ABSTRACT

Immunocompromised patients, including those with inborn errors of immunity (IEI), may be at increased risk for severe or prolonged infections with SARS-CoV-2 (Zhu et al. N Engl J Med. 382:727-33, 2020; Guan et al. 2020; Minotti et al. J Infect. 81:e61-6, 2020). While antibody and T cell responses to SARS-CoV-2 structural proteins are well described in healthy convalescent donors, adaptive humoral and cellular immunity has not yet been characterized in patients with antibody deficiency (Grifoni et al. Cell. 181:1489-1501 e1415, 2020; Burbelo et al. 2020; Long et al. Nat Med. 26:845-8, 2020; Braun et al. 2020). Herein, we describe the clinical course, antibody, and T cell responses to SARS-CoV-2 structural proteins in a cohort of adult and pediatric patients with antibody deficiencies (n = 5) and controls (related and unrelated) infected with SARS-CoV-2. Five patients within the same family (3 with antibody deficiency, 2 immunocompetent controls) showed antibody responses to nucleocapsid and spike proteins, as well as SARS-CoV-2 specific T cell immunity at days 65-84 from onset of symptoms. No significant difference was identified between immunocompromised patients and controls. Two additional unrelated, adult patients with common variable immune deficiency were assessed. One did not show antibody response, but both demonstrated SARS-CoV-2-specific T cell immunity when evaluated 33 and 76 days, respectively, following SARS-CoV-2 diagnosis. This report is the first to show robust T cell activity and humoral immunity against SARS-CoV-2 structural proteins in some patients with antibody deficiency. Given the reliance on spike protein in most candidate vaccines (Folegatti et al. Lancet. 396:467-78, 2020; Jackson et al. N Engl J Med. 383:1920-31, 2020), the responses are encouraging. Additional studies will be needed to further define the timing of onset of immunity, longevity of the immune response, and variability of response in immunocompromised patients.


Subject(s)
Antibodies, Viral/blood , COVID-19/immunology , Common Variable Immunodeficiency/immunology , SARS-CoV-2/physiology , T-Lymphocytes/immunology , Adolescent , Adult , Carrier State , Cells, Cultured , Child , Female , Humans , Immunity, Humoral , Lymphocyte Activation , Male , Middle Aged , Mutation/genetics , Pedigree , Transmembrane Activator and CAML Interactor Protein/genetics , Whole Exome Sequencing , Young Adult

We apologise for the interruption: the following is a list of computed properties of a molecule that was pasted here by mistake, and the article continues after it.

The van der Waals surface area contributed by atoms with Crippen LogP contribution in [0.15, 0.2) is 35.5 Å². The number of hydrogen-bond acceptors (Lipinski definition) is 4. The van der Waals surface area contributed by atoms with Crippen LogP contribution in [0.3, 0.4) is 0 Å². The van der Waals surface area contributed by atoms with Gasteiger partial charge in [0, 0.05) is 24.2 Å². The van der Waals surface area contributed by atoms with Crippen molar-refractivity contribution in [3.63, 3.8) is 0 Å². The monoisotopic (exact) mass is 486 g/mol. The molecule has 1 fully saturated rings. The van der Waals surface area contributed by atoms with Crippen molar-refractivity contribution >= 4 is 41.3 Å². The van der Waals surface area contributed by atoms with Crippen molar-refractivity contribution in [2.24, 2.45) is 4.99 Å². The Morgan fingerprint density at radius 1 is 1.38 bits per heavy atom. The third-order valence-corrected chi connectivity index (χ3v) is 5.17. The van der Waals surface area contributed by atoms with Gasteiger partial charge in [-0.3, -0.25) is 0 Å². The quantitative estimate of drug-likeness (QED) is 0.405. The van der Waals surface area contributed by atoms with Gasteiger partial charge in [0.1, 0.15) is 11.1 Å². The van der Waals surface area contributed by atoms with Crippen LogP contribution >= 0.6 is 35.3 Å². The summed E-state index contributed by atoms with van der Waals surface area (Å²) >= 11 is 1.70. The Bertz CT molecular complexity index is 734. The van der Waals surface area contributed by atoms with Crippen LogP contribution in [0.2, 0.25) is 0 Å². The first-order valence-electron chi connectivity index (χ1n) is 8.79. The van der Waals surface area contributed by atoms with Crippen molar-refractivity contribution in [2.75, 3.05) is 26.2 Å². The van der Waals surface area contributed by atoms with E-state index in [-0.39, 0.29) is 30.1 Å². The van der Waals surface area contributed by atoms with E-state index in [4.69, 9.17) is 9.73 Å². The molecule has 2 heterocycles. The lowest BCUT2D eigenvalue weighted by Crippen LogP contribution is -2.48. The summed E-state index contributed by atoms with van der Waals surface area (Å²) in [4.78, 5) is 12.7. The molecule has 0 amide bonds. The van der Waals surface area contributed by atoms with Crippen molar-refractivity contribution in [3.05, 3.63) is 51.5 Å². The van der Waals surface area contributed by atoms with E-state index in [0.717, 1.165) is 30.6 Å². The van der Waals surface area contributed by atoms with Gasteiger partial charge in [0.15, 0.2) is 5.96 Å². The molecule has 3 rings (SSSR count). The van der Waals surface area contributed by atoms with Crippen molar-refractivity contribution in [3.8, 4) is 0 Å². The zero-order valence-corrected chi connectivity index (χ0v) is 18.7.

18.
J Pediatr Gastroenterol Nutr ; 72(6): 807-814, 2021 06 01.
Article in English | MEDLINE | ID: covidwho-1225639

ABSTRACT

OBJECTIVE: Increased mortality risk because of severe acute respiratory syndrome coronavirus-2 (SARS-CoV2) infection in adults with native liver disease (LD) and liver transplant (LT) is associated with advanced age and comorbid conditions. We aim to report outcomes for children with LD and LT enrolled in the NASPGHAN/SPLIT SARS-CoV2 registry. METHODS: In this multicenter observational cohort study, we collected data from 91 patients <21 years (LD 44, LT 47) with laboratory-confirmed SARS-CoV2 infection between April 21 and September 17, 2020. RESULTS: Patients with LD were more likely to require admission (70% vs 43% LT, P = 0.007) and pediatric intensive care unit (PICU) management (32% vs 4% LT, P = 0.001). Seven LD patients required mechanical ventilation (MV) and 2 patients died; no patients in the LT cohort died or required MV. Four LD patients presented in pediatric acute liver failure (PALF), 2 with concurrent multisystem inflammatory syndrome in children (MIS-C); all recovered without LT. Two LD patients had MIS-C alone and 1 patient died. Bivariable logistic-regression analysis found that patients with nonalcoholic fatty LD (NAFLD) (odds ratio [OR] 5.6, P = 0.02) and LD (OR 6.1, P = 0.01, vs LT) had higher odds of severe disease (PICU, vasopressor support, MV, renal replacement therapy or death). CONCLUSIONS: Although not directly comparable, LT recipients had lower odds of severe SARS-CoV2 infection (vs LD), despite immunosuppression burden. NAFLD patients reported to the registry had higher odds of severe SARS-CoV2 disease. Future controlled studies are needed to evaluate effective treatments and further stratify LD and LT patients with SARS-CoV2 infection.